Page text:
This course is designed to introduce students to effective interviewing techniques. Students learn how to prepare for professional level interviews by creating a strategy for marketing their skills, education and experience as appropriate for specific interview situations. Mock interviews are conducted by students to practice and demonstrate their interviewing skills. (One part of the three-credit HD209 course, not open to students who have completed HD 209A, B, or C.) Offered at irregular intervals.

View Course Outcomes:

  1. Create a strategy for marketing oneself to potential employers
  2. Define the process of an effective job search strategy
  3. Demonstrate professional interviewing skills
  4. Identify contacts and plan the first stage of developing a professional networking system
  5. Prepare for basic and challenging interview questions

HD209RES Developing Your Resume (Course offered online)

Credit 1Fall/Winter/Spring

Registration Requirement: RD090 and WR090, or IECC201R and IECC201W; each with a grade of "C" or better; or placement above stated course levels.

This course is designed to introduce students to the process of writing a professional resume. Students learn how to identify their skills, education and experience, and create resumes targeted to specific positions. Students write at least one cover letter, chronological resume and functional resume. (One part of the three-credit HD209 course, not open to students who have completed HD209.)

View Course Outcomes:

  1. Create a professional profile statement
  2. Create a professional resume which highlights one's personal skills, education and experience relevant for a specific position
  3. Evaluate how to best market personal skills, education, and experience towards a specific position
  4. Evaluate uses of social media (i.e. LinkedIn) and/or other online resources appropriate for the application and marketing process
  5. Identify personal skills, education and experience
  6. Write a targeted cover letter which addresses how and why the individual is a good candidate for a specific position

HD209RIS Developing Your Resume - IS

Credit 1

Registration Requirement: Not open to students who have completed HD209.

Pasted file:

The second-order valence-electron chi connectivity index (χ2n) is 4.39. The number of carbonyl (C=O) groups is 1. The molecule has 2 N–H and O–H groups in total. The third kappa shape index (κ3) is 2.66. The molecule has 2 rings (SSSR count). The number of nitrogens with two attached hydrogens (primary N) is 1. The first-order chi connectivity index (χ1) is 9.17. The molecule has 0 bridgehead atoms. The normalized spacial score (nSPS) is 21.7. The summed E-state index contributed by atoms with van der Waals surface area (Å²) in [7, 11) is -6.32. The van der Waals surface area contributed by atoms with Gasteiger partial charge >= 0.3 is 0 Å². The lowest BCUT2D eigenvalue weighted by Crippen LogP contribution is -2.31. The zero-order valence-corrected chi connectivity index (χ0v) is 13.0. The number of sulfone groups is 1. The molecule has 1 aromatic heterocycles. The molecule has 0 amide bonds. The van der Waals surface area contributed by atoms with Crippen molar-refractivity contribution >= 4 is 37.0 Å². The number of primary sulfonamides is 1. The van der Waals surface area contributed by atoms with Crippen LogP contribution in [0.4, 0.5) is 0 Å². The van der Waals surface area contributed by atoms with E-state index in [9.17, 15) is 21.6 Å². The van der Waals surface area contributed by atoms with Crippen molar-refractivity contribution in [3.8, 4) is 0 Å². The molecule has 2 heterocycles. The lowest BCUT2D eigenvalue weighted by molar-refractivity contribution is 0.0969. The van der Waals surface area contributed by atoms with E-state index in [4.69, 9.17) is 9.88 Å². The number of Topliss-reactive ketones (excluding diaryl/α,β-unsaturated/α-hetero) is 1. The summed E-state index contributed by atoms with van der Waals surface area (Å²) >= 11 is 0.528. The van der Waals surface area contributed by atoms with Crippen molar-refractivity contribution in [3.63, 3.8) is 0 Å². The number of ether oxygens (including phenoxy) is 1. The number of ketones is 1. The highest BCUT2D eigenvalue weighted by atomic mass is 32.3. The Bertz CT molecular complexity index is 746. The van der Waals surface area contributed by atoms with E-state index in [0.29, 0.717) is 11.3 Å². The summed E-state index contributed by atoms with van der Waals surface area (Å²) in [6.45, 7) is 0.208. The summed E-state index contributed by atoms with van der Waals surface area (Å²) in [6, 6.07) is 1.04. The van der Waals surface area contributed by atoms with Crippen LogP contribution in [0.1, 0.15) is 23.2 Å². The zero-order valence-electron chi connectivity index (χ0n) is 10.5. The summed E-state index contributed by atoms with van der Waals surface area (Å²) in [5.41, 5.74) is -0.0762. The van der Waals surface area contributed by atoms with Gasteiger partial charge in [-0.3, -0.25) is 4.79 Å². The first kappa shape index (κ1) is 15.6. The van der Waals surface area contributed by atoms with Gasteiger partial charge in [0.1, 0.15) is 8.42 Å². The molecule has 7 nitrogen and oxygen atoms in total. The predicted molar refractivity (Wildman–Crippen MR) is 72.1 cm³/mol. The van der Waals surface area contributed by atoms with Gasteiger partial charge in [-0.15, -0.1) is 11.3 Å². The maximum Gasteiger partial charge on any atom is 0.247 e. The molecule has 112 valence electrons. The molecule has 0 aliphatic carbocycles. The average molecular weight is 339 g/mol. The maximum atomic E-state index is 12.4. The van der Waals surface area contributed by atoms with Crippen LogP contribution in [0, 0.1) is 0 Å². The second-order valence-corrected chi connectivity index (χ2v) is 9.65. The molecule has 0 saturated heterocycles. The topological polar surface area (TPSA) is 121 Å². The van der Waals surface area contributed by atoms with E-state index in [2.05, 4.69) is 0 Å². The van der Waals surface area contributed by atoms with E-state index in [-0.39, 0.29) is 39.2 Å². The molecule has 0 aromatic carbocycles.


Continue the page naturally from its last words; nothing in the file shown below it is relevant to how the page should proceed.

HD225 Transferring to a Four-Year College

Credits 2Fall/Winter

Registration Requirement: RD090 and WR090, or IECC201R and IECC201W; each with a grade of "C" or better; or placement above stated course levels. Recommended HD100A or HD100C.

Students planning to transfer to a four-year institution receive the opportunity to explore and gain an understanding of the various processes, requirements and issues that impact successful transitions from the community college. Emphasis is on identifying strategies and information critical to academic development and adjustment to four-year college systems. This course may include field trips to nearby four-year institutions.

View Course Outcomes:

  1. Assess and describe components for time management, setting personal goals, and managing academic priorities
  2. Develop a timeline in which to apply for admission to the university or universities of their choosing
  3. Develop strategies to assist in coping with performance anxiety and increased academic pressure connected with upper division academics
  4. Examine the relationship of education to career and employment
  5. Explain the criteria and process of selecting a university
  6. Explore alternative methods and types of academic delivery including large lecture courses, distance learning and labs
  7. Formulate a financial plan and find resources to help pay for college
  8. Identify and develop an individualized support system to help ensure success at the university level by balancing work, academic and personal life
  9. Identify and discuss expectations of instructors at the university level
  10. Identify and locate resources and services provided by universities which ease transition from the community college level

Course offered online

Cultural Literacy course